Obama: Let's Lower Mandatory Minimums For Nonviolent Drug Offenses — Or "Get Rid Of Them Entirely"

The day after announcing 46 commutations, President Obama called for big changes to the criminal justice system in a wide-ranging speech at the NAACP's annual convention.

PHILADELPHIA — Speaking at the annual convention of the NAACP on Tuesday, President Barack Obama praised the bipartisan effort to change the criminal justice system, laying out a list of policy proposals that amounted to the most wide-reaching remarks of his presidency on criminal justice and the prison system.

Obama focused on early investment in communities, including proposals that the U.S. spend at least a portion of the $80 billion it costs to incarcerate 2.2 million Americans per year to expanding access to pre-K and summer jobs.

"We ask police to go in there and do the tough job of trying to contain the hopelessness when we are not willing to make the investments to help lift those communities out of hopelessness," Obama said. "That's not just a police problem, that's a societal problem."

He pushed for lower mandatory minimums — "or get rid of them entirely" — in hopes of a sentencing reform bill to reach his desk this year.

Obama's speech at the national convention of the NAACP came just one day after he announced he was commuting the sentences of dozens of nonviolent drug offenders, and he will soon become the first sitting U.S. president to visit a federal prison facility when he travels to the the El Reno Federal Correctional Institution outside of Oklahoma City.

"They are Americans, too," Obama said to a standing ovation from the audience.

Obama said people convicted of nonviolent drug crimes owe a debt to society, "but you don't owe 20 years. You don't owe a life sentence. That's disproportionate to the price that should be paid."

In too many cases, Obama said, "the punishment simply does not fit the crime."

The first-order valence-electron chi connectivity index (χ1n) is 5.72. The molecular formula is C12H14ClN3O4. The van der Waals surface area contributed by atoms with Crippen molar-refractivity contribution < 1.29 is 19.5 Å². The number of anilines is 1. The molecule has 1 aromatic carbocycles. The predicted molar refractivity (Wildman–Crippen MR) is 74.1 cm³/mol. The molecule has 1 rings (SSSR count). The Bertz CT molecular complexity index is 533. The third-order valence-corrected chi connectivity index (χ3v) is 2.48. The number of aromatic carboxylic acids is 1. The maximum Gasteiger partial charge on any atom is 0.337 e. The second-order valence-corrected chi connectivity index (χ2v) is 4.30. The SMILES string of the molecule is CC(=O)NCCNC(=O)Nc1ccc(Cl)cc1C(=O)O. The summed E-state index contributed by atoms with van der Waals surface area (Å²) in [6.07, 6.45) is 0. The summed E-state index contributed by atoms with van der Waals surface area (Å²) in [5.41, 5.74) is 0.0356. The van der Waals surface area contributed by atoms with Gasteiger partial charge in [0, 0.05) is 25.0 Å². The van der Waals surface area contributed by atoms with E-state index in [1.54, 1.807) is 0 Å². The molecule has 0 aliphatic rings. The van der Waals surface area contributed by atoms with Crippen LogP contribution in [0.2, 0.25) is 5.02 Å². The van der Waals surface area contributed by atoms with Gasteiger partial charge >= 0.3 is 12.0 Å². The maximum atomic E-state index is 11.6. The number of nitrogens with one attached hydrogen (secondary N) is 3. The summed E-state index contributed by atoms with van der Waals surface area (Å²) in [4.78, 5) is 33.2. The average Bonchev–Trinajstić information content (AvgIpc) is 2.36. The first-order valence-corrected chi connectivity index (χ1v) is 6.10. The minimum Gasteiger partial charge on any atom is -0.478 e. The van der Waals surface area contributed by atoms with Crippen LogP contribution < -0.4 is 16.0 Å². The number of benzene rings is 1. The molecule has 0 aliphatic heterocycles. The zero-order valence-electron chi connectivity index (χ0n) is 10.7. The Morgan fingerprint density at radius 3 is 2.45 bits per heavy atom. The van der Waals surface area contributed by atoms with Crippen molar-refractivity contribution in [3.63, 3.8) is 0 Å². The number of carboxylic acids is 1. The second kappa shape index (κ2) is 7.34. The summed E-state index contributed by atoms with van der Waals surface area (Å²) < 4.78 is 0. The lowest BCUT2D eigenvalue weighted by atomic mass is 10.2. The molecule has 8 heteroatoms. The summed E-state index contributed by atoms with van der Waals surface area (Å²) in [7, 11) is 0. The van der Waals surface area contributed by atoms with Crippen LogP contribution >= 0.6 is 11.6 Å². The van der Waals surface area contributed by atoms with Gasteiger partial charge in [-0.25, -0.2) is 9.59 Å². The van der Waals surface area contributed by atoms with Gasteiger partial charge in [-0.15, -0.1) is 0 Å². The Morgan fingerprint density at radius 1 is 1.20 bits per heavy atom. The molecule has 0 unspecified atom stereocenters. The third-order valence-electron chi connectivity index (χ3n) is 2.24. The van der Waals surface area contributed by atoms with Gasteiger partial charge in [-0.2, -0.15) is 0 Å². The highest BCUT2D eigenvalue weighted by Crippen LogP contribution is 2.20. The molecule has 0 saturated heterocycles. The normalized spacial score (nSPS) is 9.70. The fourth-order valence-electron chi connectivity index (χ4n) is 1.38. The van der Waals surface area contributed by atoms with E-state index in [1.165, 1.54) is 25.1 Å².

Before Obama said he was ordering the Justice Department to review the overuse of solitary confinement in federal prisons, he used the occasion to touch on conditions some argue make rehabilitation and re-entrance into society for the formerly incarcerated a less certain proposition.

"We should not be tolerating overcrowding in prison," he said. "We should not be tolerating gang activity in prison. We should not be tolerating rape in prison. And we shouldn't be making jokes about it in our popular culture. That's no joke. These things are unacceptable."

Before his remarks, Obama heard the stories of four former prisoners — two were black, he said — with post-incarceration success stories, evidence the country needed to step up its efforts to create more opportunity.

Obama said this type of justice constituted "the American tradition and in the immigrant tradition of remaking ourselves ... in the Christian tradition that says none of us is without sin and all of us need redemption, justice and redemption go hand in hand."

Obama's speech was not without ceremony for the president, who has publicly eschewed the "lame duck" label and says his administration is committed to getting things done until the clock runs out. "Let's get something out of the way up front, I am not singing today," he joked with the audience, alluding to his singing of "Amazing Grace" at the funeral of state Sen. Rev. Clementa Pinckney.

Nor was the speech, despite its sensitive subject matter, void of the typical excitement that accompanies his remarks before majority black audiences. Placards of sketches were placed on the floor of the president and first lady next to sketches of Trayvon Martin and Mike Brown adjacent to the doors of the hall.

When the doors opened, audience members scurried down the aisles in hopes of a prime seat. Only standing room remained more than two hours before Obama took the stage.

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